Horses and ponies are living longer, and better, than ever before thanks to advances in veterinary medicine and owners with a commitment to keeping their animals healthy and happy. Due to horses’ longer life expectancy, there has been an increase in cases of pituitary pars intermedia dysfunction (PPID), more commonly known as Cushing’s Disease. If your horse or pony has PPID, then you’re aware of the classic clinical signs that include a long and curly coat, lethargy, poor performance, and weight loss.

Boehringer Ingelheim Prascend® is the first and only Health Canada-approved product for the management of PPID in horses.

Dr. Harold Schott, a professor at Michigan State University, College of Veterinary Medicine, has been involved in a 13-year study investigating the long-term effects of pergolide, the drug most often used to treat PPID. The study is still in preparation for submission for publication; however, Dr. Schott gave a talk on his research at the American Association of Equine Practitioners (AAEP) Convention in November 2022 in San Antonio, Texas. Some of the findings revealed that 15–20% of horses and ponies aged 15 years or older had developed PPID, increasing to nearly 30% in horses over 30 years of age. The study found that the average age of affected horses is around 20 years. All breeds and types of equids can be affected with PPID, but ponies appear to be at greater risk.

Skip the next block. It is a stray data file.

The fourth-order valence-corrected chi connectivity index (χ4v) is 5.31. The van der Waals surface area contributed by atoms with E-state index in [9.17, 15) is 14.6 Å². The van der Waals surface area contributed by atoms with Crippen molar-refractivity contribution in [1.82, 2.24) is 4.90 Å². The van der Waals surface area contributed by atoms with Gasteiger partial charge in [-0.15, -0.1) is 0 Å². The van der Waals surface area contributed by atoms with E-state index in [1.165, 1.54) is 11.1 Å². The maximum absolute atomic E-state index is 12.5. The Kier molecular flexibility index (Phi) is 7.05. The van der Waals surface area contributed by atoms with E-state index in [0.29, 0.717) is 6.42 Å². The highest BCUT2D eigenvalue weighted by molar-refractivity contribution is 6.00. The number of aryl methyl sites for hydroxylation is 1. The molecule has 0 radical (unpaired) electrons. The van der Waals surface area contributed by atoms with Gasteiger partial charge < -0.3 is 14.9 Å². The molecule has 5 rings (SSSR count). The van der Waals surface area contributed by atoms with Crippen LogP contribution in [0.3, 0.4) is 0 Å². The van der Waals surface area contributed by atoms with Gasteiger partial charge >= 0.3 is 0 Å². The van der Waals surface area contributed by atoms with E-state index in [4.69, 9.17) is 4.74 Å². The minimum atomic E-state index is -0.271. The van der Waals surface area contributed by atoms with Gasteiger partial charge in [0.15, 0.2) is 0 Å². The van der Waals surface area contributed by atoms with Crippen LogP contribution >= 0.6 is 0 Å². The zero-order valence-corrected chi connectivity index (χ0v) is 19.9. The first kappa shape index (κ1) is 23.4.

Dr. Scott and his colleagues also found that pergolide, while not extending life, did vastly improve quality of life by improving clinical signs. Results also showed that pergolide has been able to stabilize the endocrine test results, including on low doses.

Part of the upcoming paper also includes an owner survey about pergolide, with 71% of horse owners ‘strongly’ agreeing and an additional 25% agreeing that the drug improved their horses’ quality of life after 10 years. Another result was that 88% of owners agreed or strongly agreed they would provide lifelong treatment. And close to three-quarters of the owners who were surveyed said they were willing to spend at least $1,000 per year in pergolide treatment for the duration of their animal’s life.